Vincze Loránt: The human rights in the EU will remain truncated if they do not equally include minority rights12.06.2015
“We need to strengthen our minority solidarity, we have to point out together that having double standards in human rights and minority rights is not acceptable in the European Union. We consider that minority rights, language rights, language diversity is part of the basic human rights. There is no strong European Union and there are no strong European democracies without the protection of human rights, and human rights are truncated if they do not equally include minority rights.” – stated Loránt Vincze, FUEN Vice President and International Secretary of the Democratic Alliance of Hungarian in Romania, at the General Assembly of the Network to Promote Linguistic Diversity held in Helsinki on the 10-11 June.
He praised the support of the NPLD and its former president, Jannewietske de Vries for her personal commitment and valuable contribution as member of the Citizens Committee for the Minority SafePack Initiative (MSPI). The FUEN Vice President expressed his hope that the new leadership of the NPLD will continue to support the MSPI in the future. On behalf of the FUEN Loránt Vincze officially invited the NPLD to join the Advisory Council which will act as a think tank that will widen the perspectives of FUEN and other organisations and provide support for political implementation. “I am certain that as minority and language diversity organizations we need to combine our efforts to successfully represent the interests of our minorities in Brussels.” – stated the FUEN Vice President.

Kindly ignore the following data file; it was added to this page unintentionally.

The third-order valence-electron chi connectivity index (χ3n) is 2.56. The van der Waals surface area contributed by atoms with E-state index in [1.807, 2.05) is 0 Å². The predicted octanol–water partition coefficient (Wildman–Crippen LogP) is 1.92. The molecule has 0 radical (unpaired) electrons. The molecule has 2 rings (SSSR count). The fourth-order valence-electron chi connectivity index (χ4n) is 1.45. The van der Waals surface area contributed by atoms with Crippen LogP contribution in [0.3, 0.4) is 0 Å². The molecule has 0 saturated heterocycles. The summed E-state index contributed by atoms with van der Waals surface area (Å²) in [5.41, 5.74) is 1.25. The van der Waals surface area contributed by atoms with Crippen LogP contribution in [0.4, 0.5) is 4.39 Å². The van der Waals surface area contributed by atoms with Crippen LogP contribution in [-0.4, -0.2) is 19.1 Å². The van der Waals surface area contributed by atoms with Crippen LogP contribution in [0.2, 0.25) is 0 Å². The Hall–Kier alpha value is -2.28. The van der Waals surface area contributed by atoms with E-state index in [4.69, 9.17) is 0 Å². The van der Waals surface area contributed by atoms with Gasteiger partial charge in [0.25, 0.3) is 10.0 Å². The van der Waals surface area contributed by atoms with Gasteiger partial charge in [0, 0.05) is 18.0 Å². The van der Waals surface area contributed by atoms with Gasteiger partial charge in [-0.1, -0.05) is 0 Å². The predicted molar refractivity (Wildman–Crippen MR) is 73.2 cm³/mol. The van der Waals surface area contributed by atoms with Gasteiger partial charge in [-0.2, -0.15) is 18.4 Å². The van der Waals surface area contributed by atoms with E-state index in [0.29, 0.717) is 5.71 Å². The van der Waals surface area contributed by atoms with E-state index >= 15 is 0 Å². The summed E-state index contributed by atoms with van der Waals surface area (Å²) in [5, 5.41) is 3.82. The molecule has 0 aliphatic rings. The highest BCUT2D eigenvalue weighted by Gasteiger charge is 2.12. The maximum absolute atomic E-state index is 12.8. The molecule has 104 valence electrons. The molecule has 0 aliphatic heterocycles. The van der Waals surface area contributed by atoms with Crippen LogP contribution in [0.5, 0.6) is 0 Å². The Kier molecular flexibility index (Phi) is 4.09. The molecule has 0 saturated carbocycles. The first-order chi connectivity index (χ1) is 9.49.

In his speech given at the NPLD Assembly Loránt Vincze made a comparison between the situation of the Swedish-speaking population in Finland and the Hungarian community in Romania, both representing the same proportion of the countries’ total population. The Swedish-speaking population has important legislative provisions enshrined in the Finnish Constitution, the country is bilingual, while in Romania the Hungarian language has no official status, not even in Transylvania, in the province where the Hungarians represent almost 20 percent of the population. The existing minority provisions are not fully implemented in Romania, the bilingual names are not always used, there are not enough public servants who know the Hungarian language, and the education law is not fully enforced. “Many minorities have disagreements with their government, but it is certainly a rare example to have an EU member state which does not apply its own legislation. And Romania is such an example.” – pointed out the FUEN Vice President at the General Assembly of the NPLD.
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